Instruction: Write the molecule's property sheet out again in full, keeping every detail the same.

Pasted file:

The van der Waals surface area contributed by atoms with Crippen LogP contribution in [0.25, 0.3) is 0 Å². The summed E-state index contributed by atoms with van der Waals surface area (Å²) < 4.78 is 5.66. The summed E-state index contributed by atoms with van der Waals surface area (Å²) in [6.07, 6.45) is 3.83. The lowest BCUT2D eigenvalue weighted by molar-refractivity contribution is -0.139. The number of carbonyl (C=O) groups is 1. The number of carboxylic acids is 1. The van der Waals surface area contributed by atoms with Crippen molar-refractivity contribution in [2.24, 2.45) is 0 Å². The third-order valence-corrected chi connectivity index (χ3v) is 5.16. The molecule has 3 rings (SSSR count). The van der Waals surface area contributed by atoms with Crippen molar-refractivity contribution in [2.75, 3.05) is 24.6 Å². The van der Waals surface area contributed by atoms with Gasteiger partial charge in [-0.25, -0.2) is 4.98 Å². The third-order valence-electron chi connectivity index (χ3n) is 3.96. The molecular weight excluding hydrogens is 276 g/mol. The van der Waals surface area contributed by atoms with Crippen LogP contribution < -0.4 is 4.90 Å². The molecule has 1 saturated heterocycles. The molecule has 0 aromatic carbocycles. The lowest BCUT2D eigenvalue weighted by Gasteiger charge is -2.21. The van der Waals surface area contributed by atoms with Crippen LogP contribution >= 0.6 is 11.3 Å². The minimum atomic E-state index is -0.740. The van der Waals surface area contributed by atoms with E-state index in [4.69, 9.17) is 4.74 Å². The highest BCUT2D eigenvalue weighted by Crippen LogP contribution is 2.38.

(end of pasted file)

The van der Waals surface area contributed by atoms with Crippen LogP contribution in [0.25, 0.3) is 0 Å². The summed E-state index contributed by atoms with van der Waals surface area (Å²) < 4.78 is 5.66. The summed E-state index contributed by atoms with van der Waals surface area (Å²) in [6.07, 6.45) is 3.83. The lowest BCUT2D eigenvalue weighted by molar-refractivity contribution is -0.139. The number of carbonyl (C=O) groups is 1. The number of carboxylic acids is 1. The van der Waals surface area contributed by atoms with Crippen molar-refractivity contribution in [2.24, 2.45) is 0 Å². The third-order valence-corrected chi connectivity index (χ3v) is 5.16. The molecule has 3 rings (SSSR count). The van der Waals surface area contributed by atoms with Crippen molar-refractivity contribution in [2.75, 3.05) is 24.6 Å². The van der Waals surface area contributed by atoms with Gasteiger partial charge in [-0.25, -0.2) is 4.98 Å². The third-order valence-electron chi connectivity index (χ3n) is 3.96. The molecular weight excluding hydrogens is 276 g/mol. The van der Waals surface area contributed by atoms with Crippen LogP contribution < -0.4 is 4.90 Å². The molecule has 1 saturated heterocycles. The molecule has 0 aromatic carbocycles. The lowest BCUT2D eigenvalue weighted by Gasteiger charge is -2.21. The van der Waals surface area contributed by atoms with Crippen LogP contribution >= 0.6 is 11.3 Å². The minimum atomic E-state index is -0.740. The van der Waals surface area contributed by atoms with E-state index in [4.69, 9.17) is 4.74 Å². The highest BCUT2D eigenvalue weighted by Crippen LogP contribution is 2.38.